In this case, it sounds like he’s trying to hold onto some control in areas that really aren’t healthy for him to control. All the toys with other children, equipment in public places, holding on to things —  that can kind of represent, to a child, holding onto their feelings. So my sense, looking at this from a distance, is that he’s going through some stress, an emotion that he’s kind of trying to keep a lid on. But, of course, I don’t know that for sure. That’s just the pattern that usually creates this kind of behavior, or adds to it.

It’s also developmental. And the transition that children are going through at this age is they become full-fledged toddlers and are feeling that push-pull of independence vs. dependence. Wanting to feel their power and kind of being frustrated by the fact that they don’t control everything, and their power is limited in the world.

So there’s a lot of internal transition going on, a lot of change, a lot of reasons for a child to want to feel more in control of things and having it show up in this kind of behavior.

But our role with children, in this, is to be the one that has limits for them around what isn’t healthy for them to control. So I would definitely be setting more limits here. And as much as I believe in trusting children to develop their social intelligence, and learn from other children, and problem solve, that all has to be within a framework of boundaries that we have for our child.

Within that structure, the more free they are to explore and learn experientially, the better. But without that structure, we’re kind of leaving them high and dry, and actually adding to their stress, rather than helping them with it. And, as studies show, a little bit of stress is part of learning, but when stress is overwhelming, we don’t learn well. We can’t learn well if we are stressed.

So, all of that said, how do we handle these specific situations? The first one she mentions is when kids come over to their house. One thing that really helps with that, with children’s feelings of being territorial at their own home, which is the most understandable thing, especially if they’re going through other stressful things. “Hey, I need this to be my place. I need to at least control things here, with other children, with my stuff.” I would say most toddlers go through a stage where, when children come to their house, they don’t want them to touch their toys, and play with their toys. So that one’s very understandable.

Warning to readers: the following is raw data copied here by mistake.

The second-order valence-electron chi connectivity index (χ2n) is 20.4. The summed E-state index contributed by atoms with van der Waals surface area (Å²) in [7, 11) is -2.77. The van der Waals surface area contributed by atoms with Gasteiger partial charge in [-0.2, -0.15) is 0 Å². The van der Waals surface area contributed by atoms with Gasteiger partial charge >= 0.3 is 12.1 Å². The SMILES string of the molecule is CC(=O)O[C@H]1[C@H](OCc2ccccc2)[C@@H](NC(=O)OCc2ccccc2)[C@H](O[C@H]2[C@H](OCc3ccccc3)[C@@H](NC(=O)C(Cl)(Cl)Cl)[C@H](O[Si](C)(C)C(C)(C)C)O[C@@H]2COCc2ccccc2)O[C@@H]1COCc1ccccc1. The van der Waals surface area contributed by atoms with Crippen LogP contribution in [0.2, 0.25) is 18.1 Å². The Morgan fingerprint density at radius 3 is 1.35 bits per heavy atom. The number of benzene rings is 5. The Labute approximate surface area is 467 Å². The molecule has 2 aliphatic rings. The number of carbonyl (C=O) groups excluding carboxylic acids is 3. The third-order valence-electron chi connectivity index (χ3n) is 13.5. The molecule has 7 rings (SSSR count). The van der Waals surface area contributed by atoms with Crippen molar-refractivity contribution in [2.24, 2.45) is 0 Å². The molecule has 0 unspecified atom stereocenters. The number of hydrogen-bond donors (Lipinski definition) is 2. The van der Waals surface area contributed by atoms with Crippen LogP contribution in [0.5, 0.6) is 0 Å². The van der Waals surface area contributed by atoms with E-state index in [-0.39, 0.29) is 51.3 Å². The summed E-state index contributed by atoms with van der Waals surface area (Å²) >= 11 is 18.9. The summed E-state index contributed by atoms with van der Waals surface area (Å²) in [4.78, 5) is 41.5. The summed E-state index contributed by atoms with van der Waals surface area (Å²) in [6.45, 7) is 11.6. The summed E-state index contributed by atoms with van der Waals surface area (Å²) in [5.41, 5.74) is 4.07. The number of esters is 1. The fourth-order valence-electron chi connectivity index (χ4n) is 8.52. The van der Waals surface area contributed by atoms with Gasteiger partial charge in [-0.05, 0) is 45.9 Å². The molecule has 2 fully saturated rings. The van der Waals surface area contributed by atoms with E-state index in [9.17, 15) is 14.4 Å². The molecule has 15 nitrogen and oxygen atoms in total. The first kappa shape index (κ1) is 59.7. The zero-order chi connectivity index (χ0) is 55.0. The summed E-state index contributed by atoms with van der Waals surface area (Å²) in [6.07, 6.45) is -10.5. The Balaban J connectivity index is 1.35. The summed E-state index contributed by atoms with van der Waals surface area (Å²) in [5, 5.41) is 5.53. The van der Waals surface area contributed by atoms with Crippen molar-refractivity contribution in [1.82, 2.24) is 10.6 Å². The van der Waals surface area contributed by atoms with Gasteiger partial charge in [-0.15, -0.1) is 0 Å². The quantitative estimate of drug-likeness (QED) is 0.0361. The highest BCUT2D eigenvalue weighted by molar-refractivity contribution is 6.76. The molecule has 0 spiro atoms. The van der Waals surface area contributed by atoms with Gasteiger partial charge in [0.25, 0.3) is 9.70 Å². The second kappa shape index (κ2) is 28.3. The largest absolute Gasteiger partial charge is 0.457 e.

One thing that helps is letting children know, so they have a sense of control over the situation, that this person’s coming over, and offering them the opportunity to put away toys that they don’t want to be part of their play time with this other child. Or to just only put out toys that they do want to be open to this other child coming over. So giving them that bit of choice, in the beginning, so they can come into it with a sense of healthier control.

But then we still might see this behavior. And I would allow it to a certain extent. I mean, obviously within the realm of safety. If our child is starting to push aggressively, we’re going to make sure they can’t touch that other child’s body. Very calmly intervene in that. All the while, not judging this behavior.